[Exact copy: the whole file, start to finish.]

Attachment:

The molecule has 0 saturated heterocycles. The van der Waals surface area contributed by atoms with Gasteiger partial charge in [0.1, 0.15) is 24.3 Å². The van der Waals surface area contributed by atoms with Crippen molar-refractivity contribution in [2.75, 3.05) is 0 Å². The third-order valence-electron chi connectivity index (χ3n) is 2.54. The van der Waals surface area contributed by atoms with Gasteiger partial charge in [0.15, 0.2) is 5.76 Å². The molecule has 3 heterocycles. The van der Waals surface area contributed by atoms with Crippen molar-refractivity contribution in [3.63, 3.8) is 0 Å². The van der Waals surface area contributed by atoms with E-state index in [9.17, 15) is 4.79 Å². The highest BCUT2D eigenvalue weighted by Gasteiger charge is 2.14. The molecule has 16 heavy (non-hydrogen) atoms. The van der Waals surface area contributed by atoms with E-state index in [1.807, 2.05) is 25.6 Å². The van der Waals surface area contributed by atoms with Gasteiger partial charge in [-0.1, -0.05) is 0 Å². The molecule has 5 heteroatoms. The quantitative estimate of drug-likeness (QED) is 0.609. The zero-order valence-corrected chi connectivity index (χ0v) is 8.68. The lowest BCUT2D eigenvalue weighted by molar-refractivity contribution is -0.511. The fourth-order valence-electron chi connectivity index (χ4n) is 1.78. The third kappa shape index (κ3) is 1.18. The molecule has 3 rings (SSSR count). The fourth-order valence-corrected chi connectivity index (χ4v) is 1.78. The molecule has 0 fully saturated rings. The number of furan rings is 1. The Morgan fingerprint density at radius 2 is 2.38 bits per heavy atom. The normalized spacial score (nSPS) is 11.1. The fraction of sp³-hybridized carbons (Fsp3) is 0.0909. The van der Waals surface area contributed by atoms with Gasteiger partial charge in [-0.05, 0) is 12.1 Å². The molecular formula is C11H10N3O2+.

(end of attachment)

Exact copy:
The molecule has 0 saturated heterocycles. The van der Waals surface area contributed by atoms with Gasteiger partial charge in [0.1, 0.15) is 24.3 Å². The van der Waals surface area contributed by atoms with Crippen molar-refractivity contribution in [2.75, 3.05) is 0 Å². The third-order valence-electron chi connectivity index (χ3n) is 2.54. The van der Waals surface area contributed by atoms with Gasteiger partial charge in [0.15, 0.2) is 5.76 Å². The molecule has 3 heterocycles. The van der Waals surface area contributed by atoms with Crippen molar-refractivity contribution in [3.63, 3.8) is 0 Å². The van der Waals surface area contributed by atoms with E-state index in [9.17, 15) is 4.79 Å². The highest BCUT2D eigenvalue weighted by Gasteiger charge is 2.14. The molecule has 16 heavy (non-hydrogen) atoms. The van der Waals surface area contributed by atoms with E-state index in [1.807, 2.05) is 25.6 Å². The van der Waals surface area contributed by atoms with Gasteiger partial charge in [-0.1, -0.05) is 0 Å². The molecule has 5 heteroatoms. The quantitative estimate of drug-likeness (QED) is 0.609. The zero-order valence-corrected chi connectivity index (χ0v) is 8.68. The lowest BCUT2D eigenvalue weighted by molar-refractivity contribution is -0.511. The fourth-order valence-electron chi connectivity index (χ4n) is 1.78. The third kappa shape index (κ3) is 1.18. The molecule has 3 rings (SSSR count). The fourth-order valence-corrected chi connectivity index (χ4v) is 1.78. The molecule has 0 fully saturated rings. The number of furan rings is 1. The Morgan fingerprint density at radius 2 is 2.38 bits per heavy atom. The normalized spacial score (nSPS) is 11.1. The fraction of sp³-hybridized carbons (Fsp3) is 0.0909. The van der Waals surface area contributed by atoms with Gasteiger partial charge in [-0.05, 0) is 12.1 Å². The molecular formula is C11H10N3O2+.